• # February 11, 2013 at 5:27 am

    Is it absolutely essential to use tables? Can divs not be used? And If I have to use inline styling (I’ve been told that I cannot use style sheets and resets), how do I take care of default spacing?

    And what if I just create an outer table container and then code the inner html using divs?

    Can someone post a basic emailer code?(only html)

    # February 11, 2013 at 6:55 am

    **1.** `

    ` elements should NEVER be used in HTML emails, they break in pretty much all email clients

    **2.** You can use reset CSS as it works for newer email clients and also can supply fixes for email clients that support them

    **3.** You can only use `

    ` elements as per my first point

    See the following link which is a basic boilerplate for HTML emails, it contains reset CSS to fix cross email client bugs.

    _Also some tips from my experience in building advanced HTML emails._

    **-** Always avoid `` tags, they are very inconsistent and cause more issues than solving them

    **-** When using `` tags always add `style=”display: block;”` as it will remove the default spacing

    **-** Always declare `font-family`, `font-size`, `color` etc. inline on specific elements and not on the parent, some email clients don’t respect the parent inline styles

    **-** Always remember to set the `border=”0″` attribute on `` tags that are wrapped by an `` tag

    **-** Try to avoid using too many `rowspan` and `colspan` attributes, some email clients have issues when rendering them

    You can find heaps more information at Campaign Monitor.

    # February 11, 2013 at 7:15 am

    I use [Mailchimp]( “Mailchimp”) and they have lots of templates use can download to use for examples.

    # February 11, 2013 at 11:31 am

    I spent a year building weekly and bi-weekly emails across 7 brands for a Fortune 200 company with each one going to between 2 and 7 million subscribers. Here’s what I can tell you:

    1)Yes, you have to use tables. It’s the only way to get a consistant display across several different mail clients.

    2) You can you some embedded styles in the header, but inline will be most of what you get to use.

    3) Get used to nesting. The more complex the layout, the more you’ll have to do it.

    4) Microsoft will be the bane of your existence. This will look great in every client except specific versions of outlook, and there’s often little rhyme or reason to it.

    5) This is not a plug, but Litmus is a great tool to preview your content in almost every mail client at once. It can save you a lot of time and is great for testing. I’ve used several others, I like Litmus the best.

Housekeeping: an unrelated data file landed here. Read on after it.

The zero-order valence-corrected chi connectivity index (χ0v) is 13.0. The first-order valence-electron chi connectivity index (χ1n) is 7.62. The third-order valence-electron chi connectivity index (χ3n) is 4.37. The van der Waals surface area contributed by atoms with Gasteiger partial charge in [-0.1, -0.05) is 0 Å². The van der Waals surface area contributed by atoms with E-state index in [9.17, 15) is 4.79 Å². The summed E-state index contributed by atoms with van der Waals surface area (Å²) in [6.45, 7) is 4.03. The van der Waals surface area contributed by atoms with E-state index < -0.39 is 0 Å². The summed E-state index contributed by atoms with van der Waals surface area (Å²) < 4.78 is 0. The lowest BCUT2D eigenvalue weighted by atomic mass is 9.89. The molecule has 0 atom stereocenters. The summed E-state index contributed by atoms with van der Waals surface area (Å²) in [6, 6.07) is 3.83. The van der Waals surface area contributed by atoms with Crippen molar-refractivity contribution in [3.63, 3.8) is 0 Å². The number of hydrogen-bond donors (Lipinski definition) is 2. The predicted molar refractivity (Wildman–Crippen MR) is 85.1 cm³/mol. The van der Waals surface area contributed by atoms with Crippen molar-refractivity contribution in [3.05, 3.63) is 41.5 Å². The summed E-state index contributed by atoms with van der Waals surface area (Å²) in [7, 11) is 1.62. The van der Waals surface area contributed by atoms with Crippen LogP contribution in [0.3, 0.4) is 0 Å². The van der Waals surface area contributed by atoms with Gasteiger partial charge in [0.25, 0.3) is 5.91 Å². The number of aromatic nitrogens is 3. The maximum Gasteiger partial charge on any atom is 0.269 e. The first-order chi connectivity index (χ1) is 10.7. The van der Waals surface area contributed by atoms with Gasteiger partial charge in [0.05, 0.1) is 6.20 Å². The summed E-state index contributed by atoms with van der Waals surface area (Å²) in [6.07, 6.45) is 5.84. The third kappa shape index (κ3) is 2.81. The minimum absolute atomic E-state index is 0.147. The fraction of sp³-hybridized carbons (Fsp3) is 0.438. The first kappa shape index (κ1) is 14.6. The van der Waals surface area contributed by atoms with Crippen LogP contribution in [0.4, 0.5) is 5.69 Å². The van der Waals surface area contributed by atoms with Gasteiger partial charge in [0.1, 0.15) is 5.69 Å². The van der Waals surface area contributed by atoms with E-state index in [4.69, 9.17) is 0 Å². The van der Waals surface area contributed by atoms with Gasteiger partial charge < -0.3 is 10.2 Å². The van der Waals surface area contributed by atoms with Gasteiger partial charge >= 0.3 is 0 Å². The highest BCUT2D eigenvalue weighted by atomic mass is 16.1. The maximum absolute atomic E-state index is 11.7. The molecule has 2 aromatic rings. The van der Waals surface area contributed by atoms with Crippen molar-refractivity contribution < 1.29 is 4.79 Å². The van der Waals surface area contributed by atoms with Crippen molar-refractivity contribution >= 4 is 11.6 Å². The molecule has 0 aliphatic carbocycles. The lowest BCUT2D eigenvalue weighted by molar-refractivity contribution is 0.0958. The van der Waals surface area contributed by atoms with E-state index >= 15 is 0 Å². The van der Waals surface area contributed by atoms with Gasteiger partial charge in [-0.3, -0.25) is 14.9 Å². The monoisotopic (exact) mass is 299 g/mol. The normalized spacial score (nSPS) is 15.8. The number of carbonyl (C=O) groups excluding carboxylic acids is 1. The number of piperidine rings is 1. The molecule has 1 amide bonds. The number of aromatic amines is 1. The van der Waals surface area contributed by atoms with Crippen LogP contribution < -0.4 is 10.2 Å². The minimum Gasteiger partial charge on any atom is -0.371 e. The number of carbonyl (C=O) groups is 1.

# February 11, 2013 at 1:15 pm

    This reply has been reported for inappropriate content.

    In addition to SgtLegend’s excellent list of resources, I’d like to add They’ve got a really helpful list of common things that break in each email client.

    Building email newsletter templates is a large part of my current job at a large health organization, with dozens of departments each with their own monthly-to-annual newsletters, and I bemoan the state of modern email clients every day. I have a few Frankenstein templates that I frequently borrow pieces of for each new template, and I’m working toward making every new design mobile-friendly, which is surprisingly easy once you wrap your head around it.

    A few notes:

    1. Never use floats. Outlook will laugh in your face and devour your email’s soul for breakfast, leaving behind a skeletonized mess.

    2. This may seem obvious, but it caught me up a few times early on: don’t put padding or align on tables — put it on the td.

    3. IE doesn’t like center alignment. If you center align your container, be sure to reset your alignment to left on all children, or all of your content will be centered.

    4. Always use target="_blank" on links.

    5. Using h1 tags is a pain . . . Hotmail/Outlook (webmail) especially will give you problems. Be sure to always use a hard reset on your h1 color using !important, or Hotmail will force them to render in an ugly green.

    6. Outlook will mess up padding on block-level elements. Use margin, instead, or put padding on the containing td.

    7. Hotmail doesn’t support margin: x x x x; or margin-top: x; — you’ll have to get creative. All other margin- properties are supported, though (margin-left: x; margin-right: x; margin-bottom;).

    8. Always, but always, declare color inline on a elements, because every email client defaults to different link colors, which will make for inconsistent rendering.

    # February 13, 2013 at 2:57 am

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    Thanks everyone!

    # February 13, 2013 at 3:02 am

    Solid lists. I just wanted to mention that most of these tags work great for craigslist ads too – so you’ll have that under your belt as well.

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